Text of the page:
In the 1930s, Moss was a Harlem-based writer-actor with the acclaimed but short-lived Federal Theater Project in New York. During World War II, he was the only black to hold a prominent post in Frank Capra's famed Army training film unit.

When Moss wrote the script in 1943 for "The Negro Soldier," he sought to strike a delicate balance. "We were able to portray blacks as real human beings, not as Hollywood, minstrel-show caricatures. It wasn't going to be 'Green Pastures in the Army.' "

But, being an official War Department venture, Moss explained, the film could not suggest black militancy. "We couldn't be seen as beating the drums over Jim Crow. I wouldn't have lasted a day if we did that."

When the 45-minute film (directed by the Capra unit's Stuart Heisler) played on the national civilian circuit in 1944, some film and academic critics found "The Negro Soldier" too pallid a social document. The film, they argued, failed to portray clearly segregation in the Army or to mention the incidents of violence between whites and blacks in Southern camps.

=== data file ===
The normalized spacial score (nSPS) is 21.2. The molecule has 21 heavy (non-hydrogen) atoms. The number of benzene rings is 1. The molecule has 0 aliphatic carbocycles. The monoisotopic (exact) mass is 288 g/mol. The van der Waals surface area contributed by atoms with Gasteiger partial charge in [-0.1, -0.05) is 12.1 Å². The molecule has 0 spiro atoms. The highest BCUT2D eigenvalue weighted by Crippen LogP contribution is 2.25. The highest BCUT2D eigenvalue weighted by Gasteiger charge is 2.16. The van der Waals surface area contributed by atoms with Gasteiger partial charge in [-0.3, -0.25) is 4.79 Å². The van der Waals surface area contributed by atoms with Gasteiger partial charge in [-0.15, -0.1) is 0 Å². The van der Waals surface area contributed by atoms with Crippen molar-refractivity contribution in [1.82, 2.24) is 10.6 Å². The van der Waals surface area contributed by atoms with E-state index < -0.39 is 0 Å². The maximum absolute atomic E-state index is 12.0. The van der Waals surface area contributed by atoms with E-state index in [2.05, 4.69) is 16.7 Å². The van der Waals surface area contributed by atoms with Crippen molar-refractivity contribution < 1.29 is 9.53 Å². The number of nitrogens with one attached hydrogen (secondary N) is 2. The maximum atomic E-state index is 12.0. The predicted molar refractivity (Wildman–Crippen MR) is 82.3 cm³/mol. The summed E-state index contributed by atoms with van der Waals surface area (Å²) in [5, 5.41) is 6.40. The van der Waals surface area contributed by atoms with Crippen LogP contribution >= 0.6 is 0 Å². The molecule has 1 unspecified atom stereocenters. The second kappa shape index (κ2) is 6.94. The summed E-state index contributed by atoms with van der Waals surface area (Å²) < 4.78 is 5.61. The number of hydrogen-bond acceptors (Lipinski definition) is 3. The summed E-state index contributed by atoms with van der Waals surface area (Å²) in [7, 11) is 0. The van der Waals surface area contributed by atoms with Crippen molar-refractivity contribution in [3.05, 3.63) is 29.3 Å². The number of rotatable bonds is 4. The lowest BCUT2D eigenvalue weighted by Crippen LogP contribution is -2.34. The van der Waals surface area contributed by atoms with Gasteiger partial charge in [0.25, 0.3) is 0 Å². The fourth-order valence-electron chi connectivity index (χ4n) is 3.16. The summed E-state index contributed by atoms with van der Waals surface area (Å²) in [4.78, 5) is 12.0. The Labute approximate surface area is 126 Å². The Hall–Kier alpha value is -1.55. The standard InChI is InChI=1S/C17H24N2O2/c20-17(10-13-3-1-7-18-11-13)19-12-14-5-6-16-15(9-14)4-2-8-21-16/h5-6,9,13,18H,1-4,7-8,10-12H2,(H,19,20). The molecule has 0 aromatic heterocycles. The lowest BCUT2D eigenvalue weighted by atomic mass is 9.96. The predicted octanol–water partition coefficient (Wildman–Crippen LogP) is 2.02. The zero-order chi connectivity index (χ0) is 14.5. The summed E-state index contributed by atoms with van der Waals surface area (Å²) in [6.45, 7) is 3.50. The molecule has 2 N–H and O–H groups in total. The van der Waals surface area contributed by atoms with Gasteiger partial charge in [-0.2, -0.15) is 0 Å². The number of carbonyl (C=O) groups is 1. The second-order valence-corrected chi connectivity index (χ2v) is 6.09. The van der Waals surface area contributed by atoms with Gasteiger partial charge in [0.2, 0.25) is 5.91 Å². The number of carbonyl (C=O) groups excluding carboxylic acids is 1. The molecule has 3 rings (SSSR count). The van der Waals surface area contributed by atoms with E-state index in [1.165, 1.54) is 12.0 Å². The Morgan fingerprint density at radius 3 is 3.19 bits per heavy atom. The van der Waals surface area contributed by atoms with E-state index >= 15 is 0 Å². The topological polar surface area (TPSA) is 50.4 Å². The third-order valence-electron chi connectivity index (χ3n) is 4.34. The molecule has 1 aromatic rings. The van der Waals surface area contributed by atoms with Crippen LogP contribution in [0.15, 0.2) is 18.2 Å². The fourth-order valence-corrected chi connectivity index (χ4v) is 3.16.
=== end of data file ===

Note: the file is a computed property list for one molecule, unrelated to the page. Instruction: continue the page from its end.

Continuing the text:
But "The Negro Soldier" won praise from much of the Negro press and community organizations. These critics argued that the film avoided many stereotypes and offered a rare chronicle of black accomplishments. (Moss had dramatized scenes in a black church--Moss himself played the minister--and interspersed these with sagas of Negro heroes and with footage of blacks in World War II training.)

Last November, when "The Negro Soldier" was screened at an international film festival at D'Amiens, France, as part of a retrospective of American movies on blacks, the wartime documentary was cited as a turning point in black-film history.

Explained one admirer, Morgan State University historian Thomas Cripps, a major scholar on black films, in a recent interview, "If seen today and without regard to the context of the 1940s, 'The Negro Soldier' seems outdated. But it is still a landmark. Its societal impact was stronger than any (black-theme) movie today."